Men's lifestyle and entertainment magazine Playboy says its controversial decision more than a year ago to stop publishing photos of naked women "was a mistake" and nudity will return immediately with the release of its March issue.
Cooper Hefner, the son of Playboy founder and editor-in-chief Hugh Hefner, announced the reversal on Monday as the company released its March/April edition, which features a topless photo of model Elizabeth Elam along with the headline "Naked is normal."
"I'll be the first to admit that the way in which the magazine portrayed nudity was dated, but removing it entirely was a mistake," Cooper Hefner said in a statement. "Nudity was never the problem because nudity isn't a problem. Today we're taking our identity back and reclaiming who we are."
After it dropped nudity from its website in 2014, Playboy magazine announced in October 2015 that it had also decided to stop publishing nude photos. "You're now one click away from every sex act imaginable for free. And so it’s just passé at this juncture," Playboy's chief executive, Scott Flanders, told the New York Times in 2015.
Another change to the print publication is the removal of the "Entertainment for Men" slogan. "Playboy will always be a lifestyle brand focused on men's interests, but as gender roles continue to evolve in society, so will we," Cooper Hefner said.
Elam said she was "excited" to be on the cover of the return-to-nude issue.
"Not only am I excited and honored to be on the cover of an iconic magazine that has historically encouraged the dialogue of important social issues while standing on the right side of history; I'm so excited to be on the cover of this specific issue! If you know me you know I have always been team #freethenipple," Elam wrote on Instagram.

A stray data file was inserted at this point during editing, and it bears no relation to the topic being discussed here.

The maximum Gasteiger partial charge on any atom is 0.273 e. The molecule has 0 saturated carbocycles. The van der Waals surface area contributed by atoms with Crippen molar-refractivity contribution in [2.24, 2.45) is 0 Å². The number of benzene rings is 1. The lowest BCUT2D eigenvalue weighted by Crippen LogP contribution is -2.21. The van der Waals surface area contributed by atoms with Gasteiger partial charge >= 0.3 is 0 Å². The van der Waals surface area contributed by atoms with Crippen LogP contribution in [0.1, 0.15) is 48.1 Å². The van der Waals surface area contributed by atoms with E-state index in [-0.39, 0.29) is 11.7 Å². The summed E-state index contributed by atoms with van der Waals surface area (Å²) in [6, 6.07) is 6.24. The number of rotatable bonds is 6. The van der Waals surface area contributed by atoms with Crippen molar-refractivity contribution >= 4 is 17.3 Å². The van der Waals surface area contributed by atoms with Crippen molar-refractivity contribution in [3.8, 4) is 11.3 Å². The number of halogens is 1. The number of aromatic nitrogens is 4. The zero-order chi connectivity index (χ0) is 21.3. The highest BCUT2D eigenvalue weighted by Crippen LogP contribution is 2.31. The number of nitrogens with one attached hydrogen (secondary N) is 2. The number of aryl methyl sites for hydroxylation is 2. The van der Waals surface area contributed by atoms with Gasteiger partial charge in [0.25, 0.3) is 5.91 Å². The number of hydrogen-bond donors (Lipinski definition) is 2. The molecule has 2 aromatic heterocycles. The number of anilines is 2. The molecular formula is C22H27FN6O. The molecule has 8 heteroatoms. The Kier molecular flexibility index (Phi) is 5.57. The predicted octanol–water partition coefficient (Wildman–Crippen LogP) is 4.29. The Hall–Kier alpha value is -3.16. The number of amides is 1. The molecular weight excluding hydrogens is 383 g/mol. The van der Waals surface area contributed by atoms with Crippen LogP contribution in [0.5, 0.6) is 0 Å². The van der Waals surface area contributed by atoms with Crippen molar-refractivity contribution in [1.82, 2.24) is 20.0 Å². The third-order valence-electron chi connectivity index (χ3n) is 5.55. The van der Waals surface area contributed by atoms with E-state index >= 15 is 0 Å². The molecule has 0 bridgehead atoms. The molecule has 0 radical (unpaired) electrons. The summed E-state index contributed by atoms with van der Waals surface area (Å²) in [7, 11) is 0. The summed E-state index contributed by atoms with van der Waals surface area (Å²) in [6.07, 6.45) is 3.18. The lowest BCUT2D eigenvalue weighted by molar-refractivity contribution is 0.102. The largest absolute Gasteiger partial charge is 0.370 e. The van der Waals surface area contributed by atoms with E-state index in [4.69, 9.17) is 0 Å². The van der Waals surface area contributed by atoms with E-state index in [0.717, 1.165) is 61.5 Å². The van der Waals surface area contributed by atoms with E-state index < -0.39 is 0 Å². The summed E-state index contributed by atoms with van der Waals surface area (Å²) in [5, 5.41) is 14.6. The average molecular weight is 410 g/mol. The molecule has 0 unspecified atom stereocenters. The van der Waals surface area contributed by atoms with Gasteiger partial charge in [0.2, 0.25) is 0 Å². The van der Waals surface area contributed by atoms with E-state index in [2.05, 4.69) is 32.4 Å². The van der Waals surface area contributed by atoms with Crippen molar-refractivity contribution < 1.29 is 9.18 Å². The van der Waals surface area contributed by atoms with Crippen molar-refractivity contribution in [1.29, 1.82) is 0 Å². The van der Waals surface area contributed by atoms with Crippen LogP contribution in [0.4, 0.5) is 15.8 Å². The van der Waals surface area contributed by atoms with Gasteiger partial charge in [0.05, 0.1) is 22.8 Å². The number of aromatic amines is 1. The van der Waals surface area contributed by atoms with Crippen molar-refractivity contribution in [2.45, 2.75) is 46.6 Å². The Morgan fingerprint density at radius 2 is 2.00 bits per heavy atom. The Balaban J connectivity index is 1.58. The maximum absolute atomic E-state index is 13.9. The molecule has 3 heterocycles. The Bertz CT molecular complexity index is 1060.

Elam added: "Women's bodies have always been a topic of conversation. We can be over sexualized and we can be made to feel ashamed of our bodies. I've never subscribed to those narratives and this issue of Playboy celebrates that. Naked really is normal. On top of that Playboy has always put a person behind the face. I was so excited to talk about things that are important to me, and read them echoed throughout the issue."
With the rise of the internet and online pornography, Playboy magazine's circulation in the U.S. has been falling for years, dropping from 5.6 million in 1975 to 800,000 in 2015, when the company announced its decision to steer away from nude photos. Its circulation has since dropped to 673,000 as of July 2016, according to figures from the Alliance for Audited Media.
Other properties of Playboy Enterprises - such as the Playboy Plus website, which offers subscription services for photos and videos of nude women, and Playboy TV, which airs pornography - were never affected by the year-long nudity ban.